Monday, 27 September 2010

Hammer Films on TCM All October!

Fans of horror films, at least those who worth their salt, know that from 1958 to 1976 Hammer Films produced the greatest run of horror movies outside of Universal Pictures in the Thirties and Forties. Although shot on low budgets, the Hammer horror movies had a lavish look with striking colour. They also had the perfect balance of suspense, horror, violence, and even sexual tension (something the Universal classics could never capitalise upon).

This October Turner Classic Movies will be showing four classic Hammer horror movies every Friday night. It kicks off with one of the best Hammer movies of all time, their version of Dracula (1958) starring Sir Christopher Lee. Over the next several Fridays, viewers will have the opportunity to see The Devil Rides Out (1968-starring Sir Christopher Lee as a good guy for a change), The Mummy (1959), Quatermass and the Pit (1967), The Curse of Frankenstein (1957), and many others.  While there are some notable omissions (I think they should have shown the original Quatermass Xperiment), TCM made some very good selections when it comes to the Hammer horror movies (indeed, my favourite, Brides of Dracula, is among them).

For those of you who have never seen the classic Hammer horror films, I urge to tune into TCM every Friday. The Hammer horror movies are pivotal in the history of horror. They were among the first horror movies shot in full colour. They were also among the first to actually show blood on the screen (although they tended to be very conservative in its use compared to later horror movies). Perhaps the biggest revolution they brought to the horror movie was, quite simply, sex. With films in general becoming more liberal in both the United Kingdom and the United States in the Fifties and Sixties, Hammer Films were able to endow their movies with a strong sexual undercurrent that was often lacking from many horror movies made after the revised United States Motion Picture Production Code was adopted in 1934. Most of the Hammer Films are very well made, so much so that the typical film buff who is not a horror fan can enjoy.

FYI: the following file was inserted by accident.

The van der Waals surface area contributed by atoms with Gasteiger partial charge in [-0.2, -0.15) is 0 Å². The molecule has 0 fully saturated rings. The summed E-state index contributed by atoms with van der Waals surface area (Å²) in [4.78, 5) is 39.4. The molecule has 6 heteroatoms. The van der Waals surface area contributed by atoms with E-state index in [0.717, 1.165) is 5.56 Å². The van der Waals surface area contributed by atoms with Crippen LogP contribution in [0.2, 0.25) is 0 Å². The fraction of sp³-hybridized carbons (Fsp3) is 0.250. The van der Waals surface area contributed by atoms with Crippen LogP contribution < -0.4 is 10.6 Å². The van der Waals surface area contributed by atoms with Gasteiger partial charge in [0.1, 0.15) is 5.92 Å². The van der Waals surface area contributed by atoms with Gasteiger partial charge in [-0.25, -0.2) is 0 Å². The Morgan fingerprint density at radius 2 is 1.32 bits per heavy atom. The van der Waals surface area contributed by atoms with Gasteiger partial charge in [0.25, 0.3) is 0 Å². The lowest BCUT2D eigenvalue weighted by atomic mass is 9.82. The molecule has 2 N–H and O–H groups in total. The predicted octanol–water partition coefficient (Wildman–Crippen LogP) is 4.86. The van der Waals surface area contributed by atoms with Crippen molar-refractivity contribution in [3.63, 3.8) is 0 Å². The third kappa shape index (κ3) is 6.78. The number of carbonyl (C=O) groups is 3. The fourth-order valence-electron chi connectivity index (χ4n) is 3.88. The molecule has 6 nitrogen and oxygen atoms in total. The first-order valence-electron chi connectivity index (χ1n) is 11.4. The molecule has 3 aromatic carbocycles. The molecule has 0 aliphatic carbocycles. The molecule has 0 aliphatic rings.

Below is a schedule of the movies TCM will be showing. All times are Eastern Standard.

Friday October 1st

8:00PM: Dracula (1958)

9:30PM: The Brides of Dracula (1960)

11:00PM: Dracula, Prince of Darkness (1966)

12:45AM: Dracula Has Risen From the Grave (1968)

Friday October 8th

8:00PM: Plague of the Zombies (1966)

9:45PM: The Devil Rides Out (1968)

11:30PM: The Reptile (1966)

1:15AM: The Gorgon (1964)

October 15th

8:00PM: The Mummy (1959)

9:45PM: Curse of the Mummy’s Tomb (1964)

11:15PM: The Mummy’s Shroud (1967)

1:00AM: Blood From the Mummy’s Tomb (1971)

October 22nd

8:00PM: X: The Unknown (1957)

9:30PM: Quatermass and the Pit (1967)

11:15PM: The Damned (1963)

1:00AM: The Stranglers of Bombay (1960)

October 29th

8:00PM: The Curse of Frankenstein (1957)

9:30PM: The Revenge of Frankenstein (1958)

11:15PM: Frankenstein Created Woman (1967)

1:00AM: Frankenstein Must be Destroyed (1969)

Sunday, 26 September 2010

Singer Eddie Fisher Passes On

Eddie Fisher, the singer who was extremely popular in the Fifties, passed on Wednesday at the age of 82. The cause was complications from hip surgery.